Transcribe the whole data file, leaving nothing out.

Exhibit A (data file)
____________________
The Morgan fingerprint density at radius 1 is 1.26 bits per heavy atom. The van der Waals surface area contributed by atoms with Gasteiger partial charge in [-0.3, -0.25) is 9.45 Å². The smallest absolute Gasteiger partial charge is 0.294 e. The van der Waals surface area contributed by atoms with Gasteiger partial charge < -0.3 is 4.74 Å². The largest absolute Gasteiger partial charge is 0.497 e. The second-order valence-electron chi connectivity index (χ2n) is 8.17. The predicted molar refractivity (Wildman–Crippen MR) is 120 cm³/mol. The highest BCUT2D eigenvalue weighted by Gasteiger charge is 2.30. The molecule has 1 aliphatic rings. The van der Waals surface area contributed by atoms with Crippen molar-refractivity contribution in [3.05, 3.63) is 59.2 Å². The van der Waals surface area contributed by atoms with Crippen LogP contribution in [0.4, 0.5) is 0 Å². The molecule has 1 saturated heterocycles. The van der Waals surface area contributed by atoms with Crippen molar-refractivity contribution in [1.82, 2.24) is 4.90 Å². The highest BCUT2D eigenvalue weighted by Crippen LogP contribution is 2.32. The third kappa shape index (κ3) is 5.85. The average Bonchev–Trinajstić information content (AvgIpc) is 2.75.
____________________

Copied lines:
The Morgan fingerprint density at radius 1 is 1.26 bits per heavy atom. The van der Waals surface area contributed by atoms with Gasteiger partial charge in [-0.3, -0.25) is 9.45 Å². The smallest absolute Gasteiger partial charge is 0.294 e. The van der Waals surface area contributed by atoms with Gasteiger partial charge < -0.3 is 4.74 Å². The largest absolute Gasteiger partial charge is 0.497 e. The second-order valence-electron chi connectivity index (χ2n) is 8.17. The predicted molar refractivity (Wildman–Crippen MR) is 120 cm³/mol. The highest BCUT2D eigenvalue weighted by Gasteiger charge is 2.30. The molecule has 1 aliphatic rings. The van der Waals surface area contributed by atoms with Crippen molar-refractivity contribution in [3.05, 3.63) is 59.2 Å². The van der Waals surface area contributed by atoms with Crippen LogP contribution in [0.4, 0.5) is 0 Å². The molecule has 1 saturated heterocycles. The van der Waals surface area contributed by atoms with Crippen molar-refractivity contribution in [1.82, 2.24) is 4.90 Å². The highest BCUT2D eigenvalue weighted by Crippen LogP contribution is 2.32. The third kappa shape index (κ3) is 5.85. The average Bonchev–Trinajstić information content (AvgIpc) is 2.75.